Emmy Awards and Nominations
2002 - Outstanding Writing for a Variety, Music or Comedy Program - America: A Tribute to Heroes
2000 - Outstanding Writing for a Miniseries or a Movie - Homicide: The Movie
1988 - Outstanding Writing in a Drama Series - St. Elsewhere"
1987 - Outstanding Drama Series - St. Elsewhere
1987 - Outstanding Writing in a Drama Series - "St. Elsewhere" - Episode Afterlife
1986 - Outstanding Drama Series -St. Elsewhere
1986 - Outstanding Writing in a Drama Series - St. Elsewhere - Episode Haunted
1985 - Outstanding Drama Series - "St. Elsewhere
1985 - Outstanding Writing in a Drama Series - St. Elsewhere - Episode Murder, She Rote
1985 - Outstanding Writing in a Drama Series - St. Elsewhere - Episode Sweet Dreams
1984 - Outstanding Drama Series - St. Elsewhere
1993 - Outstanding Individual Achievement in Writing in a Drama Series - Homicide: Life on the Street - Episode Three Men And Adena.
1986 - Outstanding Writing in a Drama Series - St. Elsewhere - Episode Time Heals Part I and II
1984 - Outstanding Writing in a Drama Series - St. Elsewhere - Episode The Women
In 2007, Fontana donated a half-million dollars for the creation of a boathouse in Buffalo, New York that was originally designed, but unused, by famous architect Frank Lloyd Wright in 1905. Dedicated to his parents, the boathouse has become the fifth standing Wright-designed structure located in Buffalo.
Fontana received his degree in Theater Arts from Buffalo State College in New York.
When Melissa Leo was fired from Homicide: Life on the Street fans used the internet to start rumors on who was to be her replacement. Tired of all the false reports, Fontana then began a disinformation push by posting actress rumors every few days during that summer. Two of the more known names were Shannen Doherty and Juliette Lewis.
In 2004, Fontana received the "Lifetime Achievement Award" from the Caucus for Television Producers, Writers and Directors.
Aginst his wishes, the pilot episode for Fontana's The Bedford Diaries was censored by the WB's standards department for air on television. The episode had orginally been accepted in full by the department, but due to the recent large fines imposed upon CBS by the FCC, the WB decided to cut footage of two girls kissing and a shot of a girl unbuttoning her jeans. The pilot episode was , however, available to watch uncut on the WB's website.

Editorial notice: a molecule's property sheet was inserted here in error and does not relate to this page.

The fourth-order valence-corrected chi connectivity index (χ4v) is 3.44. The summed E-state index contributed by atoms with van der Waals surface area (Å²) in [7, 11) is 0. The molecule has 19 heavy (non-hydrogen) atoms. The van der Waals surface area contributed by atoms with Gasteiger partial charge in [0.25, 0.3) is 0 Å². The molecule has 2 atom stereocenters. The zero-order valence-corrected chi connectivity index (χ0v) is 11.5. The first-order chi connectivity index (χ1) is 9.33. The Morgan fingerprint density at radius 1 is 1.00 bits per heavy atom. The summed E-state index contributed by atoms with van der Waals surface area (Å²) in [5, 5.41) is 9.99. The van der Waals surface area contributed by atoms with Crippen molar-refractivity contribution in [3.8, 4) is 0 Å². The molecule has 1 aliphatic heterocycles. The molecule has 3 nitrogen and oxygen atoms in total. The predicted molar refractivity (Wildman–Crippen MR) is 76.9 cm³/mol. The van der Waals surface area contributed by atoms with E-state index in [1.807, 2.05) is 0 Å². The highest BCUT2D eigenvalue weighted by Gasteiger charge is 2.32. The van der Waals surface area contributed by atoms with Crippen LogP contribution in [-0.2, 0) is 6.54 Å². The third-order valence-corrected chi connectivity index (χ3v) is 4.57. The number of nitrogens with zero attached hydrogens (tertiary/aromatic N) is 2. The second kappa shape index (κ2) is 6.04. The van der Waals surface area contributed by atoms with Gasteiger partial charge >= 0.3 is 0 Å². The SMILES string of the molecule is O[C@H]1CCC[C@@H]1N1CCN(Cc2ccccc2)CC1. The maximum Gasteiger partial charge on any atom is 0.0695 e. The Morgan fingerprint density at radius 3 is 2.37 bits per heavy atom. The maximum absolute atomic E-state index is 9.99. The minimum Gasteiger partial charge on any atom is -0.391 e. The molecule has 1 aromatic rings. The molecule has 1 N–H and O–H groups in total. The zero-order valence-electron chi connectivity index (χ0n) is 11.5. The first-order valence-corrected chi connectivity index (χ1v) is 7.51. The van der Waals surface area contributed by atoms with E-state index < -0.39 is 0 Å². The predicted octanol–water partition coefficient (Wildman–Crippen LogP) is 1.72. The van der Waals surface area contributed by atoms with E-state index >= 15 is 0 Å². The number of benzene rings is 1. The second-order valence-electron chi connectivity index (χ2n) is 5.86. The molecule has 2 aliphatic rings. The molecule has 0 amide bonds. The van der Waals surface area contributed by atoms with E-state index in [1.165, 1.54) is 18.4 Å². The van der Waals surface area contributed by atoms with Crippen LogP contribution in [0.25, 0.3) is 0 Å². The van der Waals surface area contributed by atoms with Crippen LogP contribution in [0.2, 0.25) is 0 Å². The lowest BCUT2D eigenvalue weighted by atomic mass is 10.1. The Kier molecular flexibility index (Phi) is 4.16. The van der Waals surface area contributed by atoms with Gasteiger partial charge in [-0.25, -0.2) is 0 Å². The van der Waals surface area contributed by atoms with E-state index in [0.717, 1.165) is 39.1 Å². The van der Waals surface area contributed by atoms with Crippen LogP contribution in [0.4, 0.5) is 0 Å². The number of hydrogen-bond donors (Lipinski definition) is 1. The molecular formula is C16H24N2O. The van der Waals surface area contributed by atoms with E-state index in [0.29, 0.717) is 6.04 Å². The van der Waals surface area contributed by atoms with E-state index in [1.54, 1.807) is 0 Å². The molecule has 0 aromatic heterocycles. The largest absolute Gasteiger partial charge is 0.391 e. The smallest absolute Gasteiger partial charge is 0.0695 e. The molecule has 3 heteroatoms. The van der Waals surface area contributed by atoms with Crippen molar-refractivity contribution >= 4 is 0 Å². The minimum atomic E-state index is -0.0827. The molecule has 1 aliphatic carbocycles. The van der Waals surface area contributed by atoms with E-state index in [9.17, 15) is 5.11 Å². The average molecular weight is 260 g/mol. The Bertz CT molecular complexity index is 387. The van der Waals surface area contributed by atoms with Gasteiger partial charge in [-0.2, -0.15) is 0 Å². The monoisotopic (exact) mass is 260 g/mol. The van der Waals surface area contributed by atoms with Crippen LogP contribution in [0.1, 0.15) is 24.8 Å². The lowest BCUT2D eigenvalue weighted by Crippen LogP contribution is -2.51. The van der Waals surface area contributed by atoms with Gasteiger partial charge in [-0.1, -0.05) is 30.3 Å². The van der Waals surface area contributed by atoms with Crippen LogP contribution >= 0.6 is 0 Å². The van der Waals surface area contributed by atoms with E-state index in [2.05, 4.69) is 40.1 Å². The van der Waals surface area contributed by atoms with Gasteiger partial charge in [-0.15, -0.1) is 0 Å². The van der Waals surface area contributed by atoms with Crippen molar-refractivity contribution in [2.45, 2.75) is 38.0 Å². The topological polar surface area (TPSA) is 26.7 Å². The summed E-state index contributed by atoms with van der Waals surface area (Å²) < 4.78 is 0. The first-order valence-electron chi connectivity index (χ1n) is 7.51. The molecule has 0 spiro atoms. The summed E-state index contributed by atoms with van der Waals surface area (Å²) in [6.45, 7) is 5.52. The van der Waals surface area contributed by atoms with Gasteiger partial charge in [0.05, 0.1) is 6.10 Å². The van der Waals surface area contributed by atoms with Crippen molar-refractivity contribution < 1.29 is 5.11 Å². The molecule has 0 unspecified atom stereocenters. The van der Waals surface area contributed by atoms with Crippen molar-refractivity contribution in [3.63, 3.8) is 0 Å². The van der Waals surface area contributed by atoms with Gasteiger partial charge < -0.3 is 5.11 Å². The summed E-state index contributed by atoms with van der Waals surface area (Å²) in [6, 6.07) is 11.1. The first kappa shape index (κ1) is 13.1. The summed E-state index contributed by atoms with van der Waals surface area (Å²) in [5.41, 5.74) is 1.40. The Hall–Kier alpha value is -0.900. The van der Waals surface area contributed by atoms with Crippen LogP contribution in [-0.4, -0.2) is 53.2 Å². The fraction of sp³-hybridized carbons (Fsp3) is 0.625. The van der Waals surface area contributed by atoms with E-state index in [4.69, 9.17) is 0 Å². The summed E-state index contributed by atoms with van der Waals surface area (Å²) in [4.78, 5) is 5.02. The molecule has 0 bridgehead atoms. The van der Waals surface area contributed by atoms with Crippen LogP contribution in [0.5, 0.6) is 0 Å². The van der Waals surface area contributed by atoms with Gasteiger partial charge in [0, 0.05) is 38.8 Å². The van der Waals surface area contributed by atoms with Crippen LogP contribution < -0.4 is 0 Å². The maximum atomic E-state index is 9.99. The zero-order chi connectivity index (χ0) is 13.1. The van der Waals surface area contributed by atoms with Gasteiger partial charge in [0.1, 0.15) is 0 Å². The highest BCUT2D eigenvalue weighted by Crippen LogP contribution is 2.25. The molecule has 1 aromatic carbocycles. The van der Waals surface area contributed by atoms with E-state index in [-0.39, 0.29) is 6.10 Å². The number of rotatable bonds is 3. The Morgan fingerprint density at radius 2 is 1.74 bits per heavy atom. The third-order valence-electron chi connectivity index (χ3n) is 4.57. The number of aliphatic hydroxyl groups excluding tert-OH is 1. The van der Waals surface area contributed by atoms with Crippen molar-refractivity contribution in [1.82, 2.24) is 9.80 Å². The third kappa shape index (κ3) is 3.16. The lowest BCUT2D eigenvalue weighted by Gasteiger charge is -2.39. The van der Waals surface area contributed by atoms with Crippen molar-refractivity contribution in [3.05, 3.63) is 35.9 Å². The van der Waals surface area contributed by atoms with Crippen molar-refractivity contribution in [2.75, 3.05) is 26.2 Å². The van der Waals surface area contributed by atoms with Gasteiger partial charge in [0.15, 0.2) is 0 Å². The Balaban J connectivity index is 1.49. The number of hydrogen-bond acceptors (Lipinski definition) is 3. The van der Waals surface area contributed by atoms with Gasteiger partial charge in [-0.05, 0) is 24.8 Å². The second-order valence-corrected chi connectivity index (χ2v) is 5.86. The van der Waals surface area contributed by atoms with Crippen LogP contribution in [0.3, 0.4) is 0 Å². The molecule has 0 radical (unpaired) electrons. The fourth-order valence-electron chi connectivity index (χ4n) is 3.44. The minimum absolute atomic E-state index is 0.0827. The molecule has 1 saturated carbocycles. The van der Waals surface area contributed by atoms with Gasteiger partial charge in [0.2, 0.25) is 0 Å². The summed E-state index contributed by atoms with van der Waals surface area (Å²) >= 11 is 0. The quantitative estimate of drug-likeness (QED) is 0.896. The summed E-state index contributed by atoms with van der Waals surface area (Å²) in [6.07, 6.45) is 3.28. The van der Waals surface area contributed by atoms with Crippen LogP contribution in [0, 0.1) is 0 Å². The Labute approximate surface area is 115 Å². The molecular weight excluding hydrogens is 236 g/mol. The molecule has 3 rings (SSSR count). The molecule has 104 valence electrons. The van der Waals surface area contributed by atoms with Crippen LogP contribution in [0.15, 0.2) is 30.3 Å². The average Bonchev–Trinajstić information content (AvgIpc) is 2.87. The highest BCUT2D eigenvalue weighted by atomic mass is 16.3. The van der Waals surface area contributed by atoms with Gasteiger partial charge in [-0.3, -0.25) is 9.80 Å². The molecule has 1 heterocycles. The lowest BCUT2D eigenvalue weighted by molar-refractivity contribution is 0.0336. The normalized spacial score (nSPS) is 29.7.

In 1982, Fontana received his first big break in television from producer Bruce Paltrow who hired him to write for the St. Elsewhere television show. Fontana would later go on to be a producer on the show.
Fontana is best known as the mind behind the television shows Homicide: Life on the Street and Oz
In 1993, Fontana received his as well as Homicide's first Emmy. The award for "Outstanding Individual Writing for a Drama Series" went to his script for Season One's episode Three Men and Adena.
On December 5th, 2005, Fontana was the emcee, along with Hank Azaria for Blythe's Spirit. The event, sponsored by the Williamstown Theatre Festival, honored the work of Tony and Emmy Award winner Blythe Danner.
Has been involved with the only two television drama series to have ever been awarded a Peabody Award: Homicide: Life on the Street and St. Elsewhere.
Dennis Farina's character, Detective Joe Fontana, on Law & Order, was named after Tom Fontana, who is a close friend of Law & Order series creator Dick Wolf.
Tom Fontana: I have yet to figure out Internet people. There is actually a Why We Hate Tom Fontana web site, because I make choices for characters that people thought weren't the way to go. But they're my characters.
Tom Fontana: We were always opposite Dynasty and Dallas. Everybody wanted to know who shot JR, not who got an appendectomy on St. Elsewhere.
Tom Fontana: I started as a playwright, and I think it is a great foundation for anyone working in Television.
Tom: When I was a kid I was always reading Superman and Batman because I am so old that I pre-date Marvel.
Tom Fontana: But the disappointing thing about the stuff that I've read is that it seems to me for people who seem as devoted to the show as they are, they don't give us any benefit of a doubt for really thinking this stuff through, they may not agree with the path we're on, but they get insulting. I almost want to get on and say, "If you can do better, come on over here!"
Tom Fontana: Actually, my mother is the most important audience member.